Three years ago, as markets were heading toward collapse, one set of prices made a startling and disruptive leap: food. With rice and wheat more than doubling, riots broke out from Haiti to Bangladesh, to Cameroon to Egypt. Then oil prices went down and the crisis waned. Today, however, it seems that was only a temporary reprieve. Inflation in the developing world is pushing up food prices again, floods and fires last year destroyed a significant chunk of the world’s wheat harvest, and oil is shooting back up as well, bringing with it the cost of fertilizer and shipping. Worse, with the world’s population set to hit 9 billion by 2050 on an increasingly arid globe, what we now call crisis may become the status quo. How did things get so bad? And is there any turning back?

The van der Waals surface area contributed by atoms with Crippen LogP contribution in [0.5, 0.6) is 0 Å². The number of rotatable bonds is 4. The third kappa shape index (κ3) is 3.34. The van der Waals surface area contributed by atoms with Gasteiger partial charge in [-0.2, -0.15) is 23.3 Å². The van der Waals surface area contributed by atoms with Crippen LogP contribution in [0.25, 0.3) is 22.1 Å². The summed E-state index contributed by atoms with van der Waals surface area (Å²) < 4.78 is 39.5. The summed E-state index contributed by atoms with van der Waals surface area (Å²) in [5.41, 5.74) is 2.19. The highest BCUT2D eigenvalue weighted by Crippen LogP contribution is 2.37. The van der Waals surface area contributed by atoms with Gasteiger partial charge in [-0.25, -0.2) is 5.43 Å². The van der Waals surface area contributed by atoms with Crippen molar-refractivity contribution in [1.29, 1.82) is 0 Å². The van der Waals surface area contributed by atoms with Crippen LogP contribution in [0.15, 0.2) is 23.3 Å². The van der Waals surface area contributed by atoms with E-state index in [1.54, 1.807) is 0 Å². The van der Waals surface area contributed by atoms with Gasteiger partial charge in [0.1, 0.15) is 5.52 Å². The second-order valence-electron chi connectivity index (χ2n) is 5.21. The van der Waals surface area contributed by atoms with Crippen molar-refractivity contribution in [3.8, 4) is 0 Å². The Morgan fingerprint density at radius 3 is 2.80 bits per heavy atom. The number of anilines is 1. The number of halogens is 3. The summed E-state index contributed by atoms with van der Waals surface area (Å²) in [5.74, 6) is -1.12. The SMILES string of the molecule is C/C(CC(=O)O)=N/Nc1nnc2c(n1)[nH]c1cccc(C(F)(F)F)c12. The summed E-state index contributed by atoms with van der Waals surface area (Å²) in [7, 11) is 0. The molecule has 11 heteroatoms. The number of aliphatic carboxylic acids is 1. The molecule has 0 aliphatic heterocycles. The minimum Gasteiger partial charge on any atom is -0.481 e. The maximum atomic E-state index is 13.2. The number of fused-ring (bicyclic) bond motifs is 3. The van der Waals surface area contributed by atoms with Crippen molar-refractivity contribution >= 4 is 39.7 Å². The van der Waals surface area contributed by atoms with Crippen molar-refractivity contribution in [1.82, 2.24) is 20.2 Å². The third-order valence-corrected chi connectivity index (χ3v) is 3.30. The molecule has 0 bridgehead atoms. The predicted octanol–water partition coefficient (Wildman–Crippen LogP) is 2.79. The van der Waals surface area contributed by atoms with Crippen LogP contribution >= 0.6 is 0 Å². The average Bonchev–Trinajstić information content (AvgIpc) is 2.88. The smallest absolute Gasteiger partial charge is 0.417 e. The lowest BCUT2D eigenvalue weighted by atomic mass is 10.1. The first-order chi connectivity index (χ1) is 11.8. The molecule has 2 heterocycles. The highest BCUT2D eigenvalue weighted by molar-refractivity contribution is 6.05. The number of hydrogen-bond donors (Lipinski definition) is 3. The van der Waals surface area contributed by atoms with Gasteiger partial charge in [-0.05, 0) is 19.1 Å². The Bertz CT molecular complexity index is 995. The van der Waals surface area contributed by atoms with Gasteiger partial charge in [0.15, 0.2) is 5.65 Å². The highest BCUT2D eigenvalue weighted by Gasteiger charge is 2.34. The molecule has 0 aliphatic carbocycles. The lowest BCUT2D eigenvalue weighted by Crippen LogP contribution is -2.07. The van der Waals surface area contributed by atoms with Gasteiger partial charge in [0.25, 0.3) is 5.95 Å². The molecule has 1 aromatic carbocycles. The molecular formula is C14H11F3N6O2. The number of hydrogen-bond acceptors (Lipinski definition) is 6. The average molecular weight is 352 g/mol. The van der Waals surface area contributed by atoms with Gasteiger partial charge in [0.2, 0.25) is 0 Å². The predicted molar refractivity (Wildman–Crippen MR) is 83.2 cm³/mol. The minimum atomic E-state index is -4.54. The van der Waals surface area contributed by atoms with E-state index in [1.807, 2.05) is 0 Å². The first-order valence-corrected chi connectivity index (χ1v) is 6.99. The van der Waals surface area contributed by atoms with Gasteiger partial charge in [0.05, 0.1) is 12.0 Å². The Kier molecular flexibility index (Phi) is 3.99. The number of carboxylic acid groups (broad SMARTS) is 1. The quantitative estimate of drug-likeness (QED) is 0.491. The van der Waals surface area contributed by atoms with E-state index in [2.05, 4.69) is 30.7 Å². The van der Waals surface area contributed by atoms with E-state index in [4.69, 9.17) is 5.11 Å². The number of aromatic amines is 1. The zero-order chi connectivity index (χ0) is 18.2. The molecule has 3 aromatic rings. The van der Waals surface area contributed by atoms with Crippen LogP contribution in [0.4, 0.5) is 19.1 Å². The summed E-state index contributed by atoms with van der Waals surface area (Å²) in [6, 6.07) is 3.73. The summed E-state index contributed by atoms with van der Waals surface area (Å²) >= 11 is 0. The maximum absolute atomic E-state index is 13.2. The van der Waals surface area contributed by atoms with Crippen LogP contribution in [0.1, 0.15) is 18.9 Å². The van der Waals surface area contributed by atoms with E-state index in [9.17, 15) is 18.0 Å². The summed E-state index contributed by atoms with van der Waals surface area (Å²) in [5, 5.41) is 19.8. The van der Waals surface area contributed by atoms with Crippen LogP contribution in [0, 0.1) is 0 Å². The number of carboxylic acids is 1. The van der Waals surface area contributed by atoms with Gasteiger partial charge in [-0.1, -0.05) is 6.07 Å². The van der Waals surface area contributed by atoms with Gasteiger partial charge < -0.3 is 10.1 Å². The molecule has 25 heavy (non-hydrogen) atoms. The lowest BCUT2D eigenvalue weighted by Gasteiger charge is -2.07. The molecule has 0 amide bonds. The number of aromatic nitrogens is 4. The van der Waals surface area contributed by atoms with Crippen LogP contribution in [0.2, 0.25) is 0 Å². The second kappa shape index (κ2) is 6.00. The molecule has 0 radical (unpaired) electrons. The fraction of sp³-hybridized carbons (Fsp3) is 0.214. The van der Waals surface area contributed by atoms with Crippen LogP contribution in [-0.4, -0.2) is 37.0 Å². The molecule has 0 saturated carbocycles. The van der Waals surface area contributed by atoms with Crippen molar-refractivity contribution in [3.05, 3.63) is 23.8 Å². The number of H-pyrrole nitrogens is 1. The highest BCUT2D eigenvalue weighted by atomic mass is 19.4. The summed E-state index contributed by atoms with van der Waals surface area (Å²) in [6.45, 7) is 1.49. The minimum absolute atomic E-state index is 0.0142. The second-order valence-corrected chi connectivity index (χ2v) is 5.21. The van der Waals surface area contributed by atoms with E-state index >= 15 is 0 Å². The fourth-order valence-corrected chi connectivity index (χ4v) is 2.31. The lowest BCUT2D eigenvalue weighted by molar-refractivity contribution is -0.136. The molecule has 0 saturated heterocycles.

Scott Barbour/Getty Images
BEHROUZ MEHRI/AFP/Getty Images
ASHRAF SHAZLY/AFP/Getty Images
Elizabeth Dickinson is a Gulf-based member of the journalism collective Deca.